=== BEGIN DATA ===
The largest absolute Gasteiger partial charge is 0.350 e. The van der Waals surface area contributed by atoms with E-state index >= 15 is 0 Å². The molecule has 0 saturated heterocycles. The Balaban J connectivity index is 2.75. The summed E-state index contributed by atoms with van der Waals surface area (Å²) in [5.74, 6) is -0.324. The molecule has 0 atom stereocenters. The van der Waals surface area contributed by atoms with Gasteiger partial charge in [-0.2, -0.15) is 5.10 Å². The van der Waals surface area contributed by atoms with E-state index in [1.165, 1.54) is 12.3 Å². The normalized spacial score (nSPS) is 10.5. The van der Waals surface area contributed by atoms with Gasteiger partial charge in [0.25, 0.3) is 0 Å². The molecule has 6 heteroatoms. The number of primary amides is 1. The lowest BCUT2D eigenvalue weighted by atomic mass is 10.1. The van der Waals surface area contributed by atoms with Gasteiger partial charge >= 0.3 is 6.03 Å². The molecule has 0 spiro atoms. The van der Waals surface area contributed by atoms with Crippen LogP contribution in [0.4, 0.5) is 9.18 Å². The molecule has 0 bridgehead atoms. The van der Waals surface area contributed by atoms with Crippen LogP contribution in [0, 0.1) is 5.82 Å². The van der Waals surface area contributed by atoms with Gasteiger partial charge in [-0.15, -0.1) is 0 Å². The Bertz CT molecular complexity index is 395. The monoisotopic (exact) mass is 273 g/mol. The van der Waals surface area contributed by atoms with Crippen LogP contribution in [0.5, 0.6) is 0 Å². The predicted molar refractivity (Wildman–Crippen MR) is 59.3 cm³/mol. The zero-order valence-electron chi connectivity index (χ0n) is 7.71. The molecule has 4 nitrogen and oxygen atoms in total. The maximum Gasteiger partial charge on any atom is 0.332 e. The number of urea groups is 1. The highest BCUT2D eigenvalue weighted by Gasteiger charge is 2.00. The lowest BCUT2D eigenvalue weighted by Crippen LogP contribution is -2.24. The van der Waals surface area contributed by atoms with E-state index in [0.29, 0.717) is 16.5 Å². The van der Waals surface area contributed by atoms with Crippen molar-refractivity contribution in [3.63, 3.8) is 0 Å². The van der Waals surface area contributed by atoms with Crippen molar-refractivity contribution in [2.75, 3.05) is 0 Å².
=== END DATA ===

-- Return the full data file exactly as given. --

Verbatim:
The largest absolute Gasteiger partial charge is 0.350 e. The van der Waals surface area contributed by atoms with E-state index >= 15 is 0 Å². The molecule has 0 saturated heterocycles. The Balaban J connectivity index is 2.75. The summed E-state index contributed by atoms with van der Waals surface area (Å²) in [5.74, 6) is -0.324. The molecule has 0 atom stereocenters. The van der Waals surface area contributed by atoms with Gasteiger partial charge in [-0.2, -0.15) is 5.10 Å². The van der Waals surface area contributed by atoms with E-state index in [1.165, 1.54) is 12.3 Å². The normalized spacial score (nSPS) is 10.5. The van der Waals surface area contributed by atoms with Gasteiger partial charge in [0.25, 0.3) is 0 Å². The molecule has 6 heteroatoms. The number of primary amides is 1. The lowest BCUT2D eigenvalue weighted by atomic mass is 10.1. The van der Waals surface area contributed by atoms with Gasteiger partial charge >= 0.3 is 6.03 Å². The molecule has 0 spiro atoms. The van der Waals surface area contributed by atoms with Crippen LogP contribution in [0.4, 0.5) is 9.18 Å². The molecule has 0 bridgehead atoms. The van der Waals surface area contributed by atoms with Crippen LogP contribution in [0, 0.1) is 5.82 Å². The van der Waals surface area contributed by atoms with Gasteiger partial charge in [-0.15, -0.1) is 0 Å². The Bertz CT molecular complexity index is 395. The monoisotopic (exact) mass is 273 g/mol. The van der Waals surface area contributed by atoms with Crippen LogP contribution in [0.5, 0.6) is 0 Å². The predicted molar refractivity (Wildman–Crippen MR) is 59.3 cm³/mol. The zero-order valence-electron chi connectivity index (χ0n) is 7.71. The molecule has 4 nitrogen and oxygen atoms in total. The maximum Gasteiger partial charge on any atom is 0.332 e. The number of urea groups is 1. The highest BCUT2D eigenvalue weighted by Gasteiger charge is 2.00. The lowest BCUT2D eigenvalue weighted by Crippen LogP contribution is -2.24. The van der Waals surface area contributed by atoms with E-state index in [0.29, 0.717) is 16.5 Å². The van der Waals surface area contributed by atoms with Crippen molar-refractivity contribution in [3.63, 3.8) is 0 Å². The van der Waals surface area contributed by atoms with Crippen molar-refractivity contribution in [2.75, 3.05) is 0 Å².